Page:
Correspondence, 1954-1968, typescripts, class notes, course outlines, clippings, pamphlets, paintings, and photographs of an artist and author. Subjects include Islamic, Arabic, and Near Eastern art and the work of Paul Hogarth. Paintings include [Coal Country Scene], oil on canvas, 25 x 30, ca. 1960; [Two Children on House Steps], oil on board, 24.5 x 28, ca. 1960; and Hazel Coal Mine, oil on board, 26 x 28, ca. 1960. This collection also includes an antique children's book slate (dating from the 19th century) owned by Seckar.
Language of Materials
Conditions Governing Access
No special access restriction applies.
Conditions Governing Use
Permission to publish or reproduce is required from the copyright holder. For more information, please contact the West Virginia and Regional History Center.
Biographical / Historical
Alvena Seckar was born in McMechen, West Virginia to first-generation immigrants from the former Czechoslovakia in 1915. Her father was a coal miner and the family moved frequently around the coal fields of West Virginia and Pennsylvania during her childhood.
Seckar's artistic talents were recognized while she was in school and she was able to attend college, first studying at the University of Pennsylvania. She then transferred to the Institue of Fine Arts, New York University. She earned her Bachelor's Degree there in 1939 and her Master's Degree in the History of Fine Arts in 1949.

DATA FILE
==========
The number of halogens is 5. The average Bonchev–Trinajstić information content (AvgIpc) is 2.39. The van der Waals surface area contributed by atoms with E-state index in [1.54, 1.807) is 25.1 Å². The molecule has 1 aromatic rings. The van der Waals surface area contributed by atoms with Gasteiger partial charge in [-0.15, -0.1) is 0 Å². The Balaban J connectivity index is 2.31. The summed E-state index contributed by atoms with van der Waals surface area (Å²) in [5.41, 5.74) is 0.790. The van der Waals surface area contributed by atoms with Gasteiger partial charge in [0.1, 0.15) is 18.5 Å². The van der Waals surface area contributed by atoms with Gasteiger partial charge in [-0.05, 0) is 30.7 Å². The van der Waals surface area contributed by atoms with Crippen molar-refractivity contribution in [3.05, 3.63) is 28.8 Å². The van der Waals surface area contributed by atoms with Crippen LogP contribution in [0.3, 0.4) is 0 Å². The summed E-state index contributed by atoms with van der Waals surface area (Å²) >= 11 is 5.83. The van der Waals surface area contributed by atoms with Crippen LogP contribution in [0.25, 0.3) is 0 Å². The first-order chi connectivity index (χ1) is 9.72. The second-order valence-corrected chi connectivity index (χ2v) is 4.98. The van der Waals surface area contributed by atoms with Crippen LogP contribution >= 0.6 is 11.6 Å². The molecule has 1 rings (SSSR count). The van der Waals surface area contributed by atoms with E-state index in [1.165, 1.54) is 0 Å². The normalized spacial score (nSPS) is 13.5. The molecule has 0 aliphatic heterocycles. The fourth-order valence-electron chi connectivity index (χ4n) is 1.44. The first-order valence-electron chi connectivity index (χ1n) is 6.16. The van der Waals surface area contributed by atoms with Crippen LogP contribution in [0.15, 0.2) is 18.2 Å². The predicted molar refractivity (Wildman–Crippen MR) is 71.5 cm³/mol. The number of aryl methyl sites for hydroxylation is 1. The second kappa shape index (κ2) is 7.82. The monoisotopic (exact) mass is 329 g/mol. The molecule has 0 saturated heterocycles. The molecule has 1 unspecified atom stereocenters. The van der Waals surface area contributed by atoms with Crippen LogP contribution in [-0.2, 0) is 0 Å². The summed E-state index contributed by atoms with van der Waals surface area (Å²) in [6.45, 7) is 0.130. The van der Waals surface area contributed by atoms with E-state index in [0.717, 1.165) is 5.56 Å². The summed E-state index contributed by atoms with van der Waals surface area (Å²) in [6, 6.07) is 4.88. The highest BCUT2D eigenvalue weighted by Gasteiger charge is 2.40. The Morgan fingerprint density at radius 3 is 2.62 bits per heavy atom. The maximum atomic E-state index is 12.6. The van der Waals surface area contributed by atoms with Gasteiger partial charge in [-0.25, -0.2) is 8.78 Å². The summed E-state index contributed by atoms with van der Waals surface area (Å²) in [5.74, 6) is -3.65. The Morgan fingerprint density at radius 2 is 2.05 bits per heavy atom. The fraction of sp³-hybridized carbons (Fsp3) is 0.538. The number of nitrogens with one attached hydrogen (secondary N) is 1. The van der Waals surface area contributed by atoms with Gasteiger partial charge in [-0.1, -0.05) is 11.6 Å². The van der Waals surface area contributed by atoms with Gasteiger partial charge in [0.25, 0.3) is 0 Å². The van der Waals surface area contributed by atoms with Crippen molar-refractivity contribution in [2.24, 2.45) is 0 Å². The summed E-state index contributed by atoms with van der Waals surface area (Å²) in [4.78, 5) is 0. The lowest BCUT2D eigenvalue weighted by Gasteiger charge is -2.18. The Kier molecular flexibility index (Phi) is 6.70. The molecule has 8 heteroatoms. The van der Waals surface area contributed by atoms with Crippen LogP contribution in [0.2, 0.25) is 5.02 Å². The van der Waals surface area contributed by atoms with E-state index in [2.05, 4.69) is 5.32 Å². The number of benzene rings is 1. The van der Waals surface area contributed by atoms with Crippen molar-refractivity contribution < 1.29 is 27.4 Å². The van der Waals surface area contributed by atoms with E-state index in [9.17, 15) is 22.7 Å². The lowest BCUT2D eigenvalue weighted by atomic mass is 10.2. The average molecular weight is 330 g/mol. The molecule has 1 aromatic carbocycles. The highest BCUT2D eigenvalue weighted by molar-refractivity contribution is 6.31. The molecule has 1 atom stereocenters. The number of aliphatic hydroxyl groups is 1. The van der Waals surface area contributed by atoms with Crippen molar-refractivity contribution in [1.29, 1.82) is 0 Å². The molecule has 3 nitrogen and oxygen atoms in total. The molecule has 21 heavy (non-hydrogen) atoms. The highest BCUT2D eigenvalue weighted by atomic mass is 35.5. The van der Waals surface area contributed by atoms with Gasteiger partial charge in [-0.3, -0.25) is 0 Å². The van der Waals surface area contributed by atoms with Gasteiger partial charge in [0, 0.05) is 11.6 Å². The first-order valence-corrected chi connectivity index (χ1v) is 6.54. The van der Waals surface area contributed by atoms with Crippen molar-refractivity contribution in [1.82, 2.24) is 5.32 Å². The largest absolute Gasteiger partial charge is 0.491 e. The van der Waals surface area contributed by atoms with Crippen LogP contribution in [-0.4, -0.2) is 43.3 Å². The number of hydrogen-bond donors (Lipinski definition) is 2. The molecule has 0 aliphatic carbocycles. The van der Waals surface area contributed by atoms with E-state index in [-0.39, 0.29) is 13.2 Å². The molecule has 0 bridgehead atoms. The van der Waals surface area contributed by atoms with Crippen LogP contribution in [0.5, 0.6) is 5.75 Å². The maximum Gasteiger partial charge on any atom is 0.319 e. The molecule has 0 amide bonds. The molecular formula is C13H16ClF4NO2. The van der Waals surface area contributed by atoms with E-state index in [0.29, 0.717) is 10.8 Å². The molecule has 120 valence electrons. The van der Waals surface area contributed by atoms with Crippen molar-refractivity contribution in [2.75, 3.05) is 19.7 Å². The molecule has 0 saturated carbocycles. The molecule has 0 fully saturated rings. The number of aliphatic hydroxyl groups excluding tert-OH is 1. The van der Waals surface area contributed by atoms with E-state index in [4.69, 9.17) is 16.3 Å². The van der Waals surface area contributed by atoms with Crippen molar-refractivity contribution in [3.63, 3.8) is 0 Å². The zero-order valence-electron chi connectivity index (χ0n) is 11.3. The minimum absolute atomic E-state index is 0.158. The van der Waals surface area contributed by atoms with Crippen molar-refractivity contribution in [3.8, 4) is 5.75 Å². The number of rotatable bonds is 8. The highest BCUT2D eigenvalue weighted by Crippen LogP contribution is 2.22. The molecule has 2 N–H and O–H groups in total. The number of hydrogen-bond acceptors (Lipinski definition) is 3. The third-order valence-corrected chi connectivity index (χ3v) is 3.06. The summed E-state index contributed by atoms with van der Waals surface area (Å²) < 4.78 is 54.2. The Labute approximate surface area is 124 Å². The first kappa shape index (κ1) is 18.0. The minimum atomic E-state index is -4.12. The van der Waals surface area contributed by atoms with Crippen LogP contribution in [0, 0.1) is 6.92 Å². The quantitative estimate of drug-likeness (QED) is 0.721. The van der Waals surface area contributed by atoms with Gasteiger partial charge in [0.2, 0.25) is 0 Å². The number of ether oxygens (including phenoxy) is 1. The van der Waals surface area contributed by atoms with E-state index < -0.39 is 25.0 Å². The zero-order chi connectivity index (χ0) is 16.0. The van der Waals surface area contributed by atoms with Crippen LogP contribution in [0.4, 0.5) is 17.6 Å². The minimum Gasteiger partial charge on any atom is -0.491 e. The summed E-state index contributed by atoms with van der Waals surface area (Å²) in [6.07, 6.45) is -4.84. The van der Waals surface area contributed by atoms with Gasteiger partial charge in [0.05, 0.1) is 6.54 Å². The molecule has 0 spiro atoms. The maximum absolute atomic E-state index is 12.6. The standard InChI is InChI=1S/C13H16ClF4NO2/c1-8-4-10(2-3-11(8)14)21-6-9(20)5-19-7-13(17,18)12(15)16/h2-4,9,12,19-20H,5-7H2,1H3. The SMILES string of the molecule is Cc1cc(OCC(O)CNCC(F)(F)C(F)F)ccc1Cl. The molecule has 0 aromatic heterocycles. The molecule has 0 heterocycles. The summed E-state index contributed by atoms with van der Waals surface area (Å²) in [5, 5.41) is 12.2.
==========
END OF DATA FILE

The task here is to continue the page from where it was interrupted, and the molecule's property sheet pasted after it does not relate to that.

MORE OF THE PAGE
Seckar's artwork drew inspiration from her coal field childhood, depicting working class people and landscapes with sympathy by without any attempt to "prettify" her subjects. She was also inspired by her travels in post-World War II Europe, where she visited the Eastern Europe of her parent's heritage. Seckar considered herself a politically conscious artist and took part in the Civil Rights Movement, anti-nuclear movement, and other causes.
Seckar came to her second career as a writer almost by accident. She was initially interested in illustrating children's books, but after receiving several rejections, decided to write a book of her own. Like her artwork, her books drew from her childhood experiences living in the coal fields. "Zuska of the Burning Hills" and "Mischko" tell stories of children living in coal towns from Eastern European immigrant families, while "Trapped in the Old Mine" is a science-fiction story for young readers.
Seckar continued to write, paint, and exhibit her artwork throughout her life. Even when, later in life, she developed multiple sclerosis, which crippled her right hand, Seckar continued to paint and write, even teaching herself to paint with her left hand. Seckar had been working on a novel regarding the lives of her grandmother, mother, and herself -- tentatively titled "Jewels of Memory" -- which was not published before her death. Seckar passed away on 7 March 2012 in her long-time home of Pompton Lakes, New Jersey.
7.0 Linear Feet (Summary: 7 ft. (16 document cases, 5 in. each); (1 flat storage box, 3 1/2 in.); (3 paintings))